Changing for “good”

Courtney Thompson
October 7, 2020

As we move into this next phase of COVID-19 living, pausing to think about what has changed for good – meaning forever; and for good – meaning for the better; seems like the right thing to do. It also allows us to stop and plan within new working and living environments, as well as new expectations from employers.

So, what has changed for good … for Forever

Flexibility. People are working within a myriad of arrangements – different schedules, shared jobs, new roles, combined roles, and more.

Offices. Working in your office will be different for the foreseeable future – new health safety protocols, expanded and distanced work space, team schedules to limit the number of people at one time, access to breakrooms and lunch spaces.

Homes. Our homes now have a variety of learning and workspaces – reconfigured basements, kitchens, garages and even laundry rooms, now may need to serve another purpose.

And, what has changed for good … for the Better

Use of telemedicine. Knowledge of and access to your doctor from your home, is really a game-changer for parents, seniors, remote locations, inclement and dangerous weather conditions – talking to a health care professional with a scheduled appointment and without travel, is just so easy.

Importance of mental health. The importance of healthy bodies and minds is now more widely and openly discussed with empathy, sensitivity and the acknowledgement of needed support.

Personal and personality. Remote working and working on technology platforms like Zoom have allowed us into each other’s homes and lives. We see each other’s home workspaces, and often each other’s family members, and pets! Although remote, we now actually see each other in a more personal way and hopefully understand each other in new ways.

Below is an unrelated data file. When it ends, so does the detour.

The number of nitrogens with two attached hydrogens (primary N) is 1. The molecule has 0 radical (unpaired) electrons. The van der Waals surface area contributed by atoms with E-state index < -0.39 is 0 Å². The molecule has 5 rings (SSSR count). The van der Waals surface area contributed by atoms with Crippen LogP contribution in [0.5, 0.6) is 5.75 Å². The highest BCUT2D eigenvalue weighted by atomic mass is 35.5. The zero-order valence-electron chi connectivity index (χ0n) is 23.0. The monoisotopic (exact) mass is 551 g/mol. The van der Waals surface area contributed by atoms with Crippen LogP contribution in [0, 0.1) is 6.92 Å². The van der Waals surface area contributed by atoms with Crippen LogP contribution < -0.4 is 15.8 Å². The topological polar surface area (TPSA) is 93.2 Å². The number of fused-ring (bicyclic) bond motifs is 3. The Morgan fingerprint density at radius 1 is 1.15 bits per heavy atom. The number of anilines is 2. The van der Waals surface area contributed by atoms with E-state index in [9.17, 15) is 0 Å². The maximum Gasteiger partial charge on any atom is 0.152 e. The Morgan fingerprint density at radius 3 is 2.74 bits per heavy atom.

Now, what do we do?

Talk to your employees. What do they like about how your organization is working today? What would they like to see changed? Does your new working culture support your mission and values? Seek input and share it. Read my five tips for communicating to employees during the pandemic.

Make changes and find solutions. If we’ve learned nothing else, we’ve learned that we can change, and change quickly. And changes can evolve. So, make changes where possible, and keep changing until you get it right.

Involve your employees. Let them guide and help you. Create an employee advisory team, an ongoing dialogue and find new ways together.

Courtney Thompson
Managing Consultant
A former communications executive at Boeing, Courtney Thompson has spent nearly two decades helping large employers communicate with clarity and urgency during a wide range of crises and change.